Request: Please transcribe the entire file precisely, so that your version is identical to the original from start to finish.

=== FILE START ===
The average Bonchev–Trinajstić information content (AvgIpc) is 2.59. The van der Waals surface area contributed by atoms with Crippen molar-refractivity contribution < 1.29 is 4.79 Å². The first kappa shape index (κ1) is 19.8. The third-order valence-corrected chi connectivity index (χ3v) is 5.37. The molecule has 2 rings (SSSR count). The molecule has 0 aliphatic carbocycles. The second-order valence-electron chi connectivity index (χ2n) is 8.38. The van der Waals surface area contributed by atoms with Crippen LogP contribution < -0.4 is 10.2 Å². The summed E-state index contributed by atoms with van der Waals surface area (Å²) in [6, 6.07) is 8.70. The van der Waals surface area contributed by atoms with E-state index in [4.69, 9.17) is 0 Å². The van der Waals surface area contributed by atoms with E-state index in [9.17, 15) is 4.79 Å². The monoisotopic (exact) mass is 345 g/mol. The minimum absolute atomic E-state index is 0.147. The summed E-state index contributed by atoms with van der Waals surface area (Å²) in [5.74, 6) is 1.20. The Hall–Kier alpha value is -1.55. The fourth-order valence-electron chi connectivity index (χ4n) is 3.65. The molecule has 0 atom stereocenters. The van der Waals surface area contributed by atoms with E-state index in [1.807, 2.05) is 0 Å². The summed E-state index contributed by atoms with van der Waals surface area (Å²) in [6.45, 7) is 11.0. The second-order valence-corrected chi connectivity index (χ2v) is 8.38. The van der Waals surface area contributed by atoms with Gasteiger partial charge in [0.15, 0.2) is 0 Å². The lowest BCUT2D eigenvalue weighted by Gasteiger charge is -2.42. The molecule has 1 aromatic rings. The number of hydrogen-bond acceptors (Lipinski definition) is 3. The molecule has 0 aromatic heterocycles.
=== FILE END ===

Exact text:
The average Bonchev–Trinajstić information content (AvgIpc) is 2.59. The van der Waals surface area contributed by atoms with Crippen molar-refractivity contribution < 1.29 is 4.79 Å². The first kappa shape index (κ1) is 19.8. The third-order valence-corrected chi connectivity index (χ3v) is 5.37. The molecule has 2 rings (SSSR count). The molecule has 0 aliphatic carbocycles. The second-order valence-electron chi connectivity index (χ2n) is 8.38. The van der Waals surface area contributed by atoms with Crippen LogP contribution < -0.4 is 10.2 Å². The summed E-state index contributed by atoms with van der Waals surface area (Å²) in [6, 6.07) is 8.70. The van der Waals surface area contributed by atoms with E-state index in [4.69, 9.17) is 0 Å². The van der Waals surface area contributed by atoms with E-state index in [9.17, 15) is 4.79 Å². The monoisotopic (exact) mass is 345 g/mol. The minimum absolute atomic E-state index is 0.147. The summed E-state index contributed by atoms with van der Waals surface area (Å²) in [5.74, 6) is 1.20. The Hall–Kier alpha value is -1.55. The fourth-order valence-electron chi connectivity index (χ4n) is 3.65. The molecule has 0 atom stereocenters. The van der Waals surface area contributed by atoms with E-state index in [1.807, 2.05) is 0 Å². The summed E-state index contributed by atoms with van der Waals surface area (Å²) in [6.45, 7) is 11.0. The second-order valence-corrected chi connectivity index (χ2v) is 8.38. The van der Waals surface area contributed by atoms with Gasteiger partial charge in [0.15, 0.2) is 0 Å². The lowest BCUT2D eigenvalue weighted by Gasteiger charge is -2.42. The molecule has 1 aromatic rings. The number of hydrogen-bond acceptors (Lipinski definition) is 3. The molecule has 0 aromatic heterocycles.